MARTA expansion bill scores victory in Legislature

A plan to let the city of Atlanta pursue a $2.5 billion expansion of MARTA scored an improbable victory on the last day of Georgia’s legislative session Thursday, championed by some of the same lawmakers who tried to defeat a similar proposal weeks ago.

The MARTA expansion, which is likely to include a long hoped for light rail system along the Beltline, would be funded with a half-percent sales tax increase that Atlanta voters first have to approve.

The legislation, Senate Bill 369, represents a compromise with GOP lawmakers who opposed an earlier plan put forth by Sen. Brandon Beach, R-Alpharetta, that included Fulton and DeKalb counties.

The compromise measure crafted by Speaker Pro Tem Jan Jones, R-Milton, exempts DeKalb, but allows Fulton to pursue a 0.25 percent sales tax for transit sometime in the future. For now, local leaders in Fulton are free to focus on their stated priority — passing a five-year, 0.75 percent sales tax referendum this November to pay for badly needed road improvements.

“This is a win for Fulton County, a win for Atlanta and a win for MARTA — a true win-win,” said Beach.

One of the previous opponents, Sen. John Albers, R-Roswell, said the measure that ultimately passed is one he supported because it was a changed bill — one that rejected a one-size-fits-all solution.

“I’m thrilled to get this done and over the goal line,” Albers said. “It’s the right answer.”

Next, a series of steps

Fulton County Chairman John Eaves issued a statement thanking lawmakers for setting aside their differences to take action.

“Fulton is a diverse county in every way and this legislation gives us the flexibility to meet the needs of the individual cities, from Milton to Atlanta to Chattahoochee Hills and everywhere in between,” said Eaves.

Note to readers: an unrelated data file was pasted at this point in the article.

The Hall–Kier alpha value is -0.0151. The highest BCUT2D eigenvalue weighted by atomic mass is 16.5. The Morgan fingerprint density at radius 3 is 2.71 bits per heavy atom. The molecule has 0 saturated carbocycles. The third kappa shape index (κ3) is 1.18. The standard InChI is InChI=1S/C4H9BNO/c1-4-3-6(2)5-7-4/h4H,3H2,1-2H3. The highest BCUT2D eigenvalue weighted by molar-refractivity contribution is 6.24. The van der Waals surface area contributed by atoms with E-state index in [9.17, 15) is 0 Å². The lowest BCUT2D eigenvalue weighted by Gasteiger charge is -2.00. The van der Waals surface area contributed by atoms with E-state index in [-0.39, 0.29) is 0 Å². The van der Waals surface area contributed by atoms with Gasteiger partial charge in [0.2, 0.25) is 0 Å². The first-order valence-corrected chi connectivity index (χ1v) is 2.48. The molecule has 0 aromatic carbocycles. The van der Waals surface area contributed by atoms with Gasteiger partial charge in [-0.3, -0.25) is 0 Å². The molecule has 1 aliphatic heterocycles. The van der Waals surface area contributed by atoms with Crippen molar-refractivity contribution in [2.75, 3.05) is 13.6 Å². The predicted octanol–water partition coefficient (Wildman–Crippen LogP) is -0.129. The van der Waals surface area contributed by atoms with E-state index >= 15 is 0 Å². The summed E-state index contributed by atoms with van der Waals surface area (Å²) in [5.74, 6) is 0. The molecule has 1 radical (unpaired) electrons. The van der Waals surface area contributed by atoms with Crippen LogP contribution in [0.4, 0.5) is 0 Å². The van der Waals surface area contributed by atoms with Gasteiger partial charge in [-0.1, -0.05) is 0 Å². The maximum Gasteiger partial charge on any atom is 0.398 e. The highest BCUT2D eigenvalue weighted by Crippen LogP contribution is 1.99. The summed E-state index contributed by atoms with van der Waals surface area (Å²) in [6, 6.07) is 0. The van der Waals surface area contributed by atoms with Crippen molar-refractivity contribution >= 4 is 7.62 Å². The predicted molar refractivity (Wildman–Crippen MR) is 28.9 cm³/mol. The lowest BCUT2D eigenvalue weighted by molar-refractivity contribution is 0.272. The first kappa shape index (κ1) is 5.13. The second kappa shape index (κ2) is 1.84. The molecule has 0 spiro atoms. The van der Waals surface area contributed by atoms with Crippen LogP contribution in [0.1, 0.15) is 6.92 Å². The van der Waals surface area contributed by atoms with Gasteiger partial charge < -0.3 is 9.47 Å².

A series of steps have to occur before the sales tax increase in Atlanta could take effect. The City Council would have to approve a proposed project list and schedule a referendum for November 2016 or 2017. Then, a majority of voters would have to endorse the plan.

Residents of Atlanta already pay a 1 percent MARTA sales tax. The increase would bump the sales tax rate in the city to 8.5 percent from 8 percent. Projected revenue from the tax, which would last through 2057, would be about $2.5 billion.

Transit on the Beltline

MARTA Board Chairman Robbie Ashe said that the transit agency’s staff is already working on a list of potential projects to share with the city.

“My best guess is the lion’s share would go to expanding the transit on the Beltline,” said Ashe, adding that the city might also contemplate building infill rail stations or extending a rail line by a stop or two.

Because of financial constraints, constructing transit lines along the entire 22-mile circle of the Beltline would likely have to be done in phases, rather than all at once, said Ashe.

The legislation, if signed into law, would allow the city to embark on the largest MARTA funding expansion in the transit authority’s history and begin to prepare for the influx of new residents that is expected in coming decades.

“It is a real opportunity to make real progress around rail construction around the Beltline, which many folks said would never happen,” Atlanta Mayor Kasim Reed said last week.

Reed said MARTA’s existing heavy rail could be integrated with new light rail lines that go deeper into intown neighborhoods. The light rail would be similar to a streetcar, but operate within its own lane.

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